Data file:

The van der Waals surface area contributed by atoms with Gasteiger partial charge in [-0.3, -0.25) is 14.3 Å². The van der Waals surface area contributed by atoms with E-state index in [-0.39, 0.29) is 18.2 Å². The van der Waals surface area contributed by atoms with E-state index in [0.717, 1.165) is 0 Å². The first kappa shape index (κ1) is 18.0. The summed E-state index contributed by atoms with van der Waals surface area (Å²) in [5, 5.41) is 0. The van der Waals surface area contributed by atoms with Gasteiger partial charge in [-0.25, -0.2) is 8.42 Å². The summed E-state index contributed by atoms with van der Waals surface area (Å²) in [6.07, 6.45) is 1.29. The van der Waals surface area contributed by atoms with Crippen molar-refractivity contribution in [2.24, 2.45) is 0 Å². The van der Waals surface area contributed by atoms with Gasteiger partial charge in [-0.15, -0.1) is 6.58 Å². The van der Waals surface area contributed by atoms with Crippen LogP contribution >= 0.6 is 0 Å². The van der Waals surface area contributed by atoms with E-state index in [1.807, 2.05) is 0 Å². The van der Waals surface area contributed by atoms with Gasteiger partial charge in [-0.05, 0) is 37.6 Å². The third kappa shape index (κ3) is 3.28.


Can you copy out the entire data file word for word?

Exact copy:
The van der Waals surface area contributed by atoms with Gasteiger partial charge in [-0.3, -0.25) is 14.3 Å². The van der Waals surface area contributed by atoms with E-state index in [-0.39, 0.29) is 18.2 Å². The van der Waals surface area contributed by atoms with E-state index in [0.717, 1.165) is 0 Å². The first kappa shape index (κ1) is 18.0. The summed E-state index contributed by atoms with van der Waals surface area (Å²) in [5, 5.41) is 0. The van der Waals surface area contributed by atoms with Gasteiger partial charge in [-0.25, -0.2) is 8.42 Å². The summed E-state index contributed by atoms with van der Waals surface area (Å²) in [6.07, 6.45) is 1.29. The van der Waals surface area contributed by atoms with Crippen molar-refractivity contribution in [2.24, 2.45) is 0 Å². The van der Waals surface area contributed by atoms with Gasteiger partial charge in [-0.15, -0.1) is 6.58 Å². The van der Waals surface area contributed by atoms with Crippen LogP contribution >= 0.6 is 0 Å². The van der Waals surface area contributed by atoms with E-state index in [1.807, 2.05) is 0 Å². The van der Waals surface area contributed by atoms with Gasteiger partial charge in [-0.05, 0) is 37.6 Å². The third kappa shape index (κ3) is 3.28.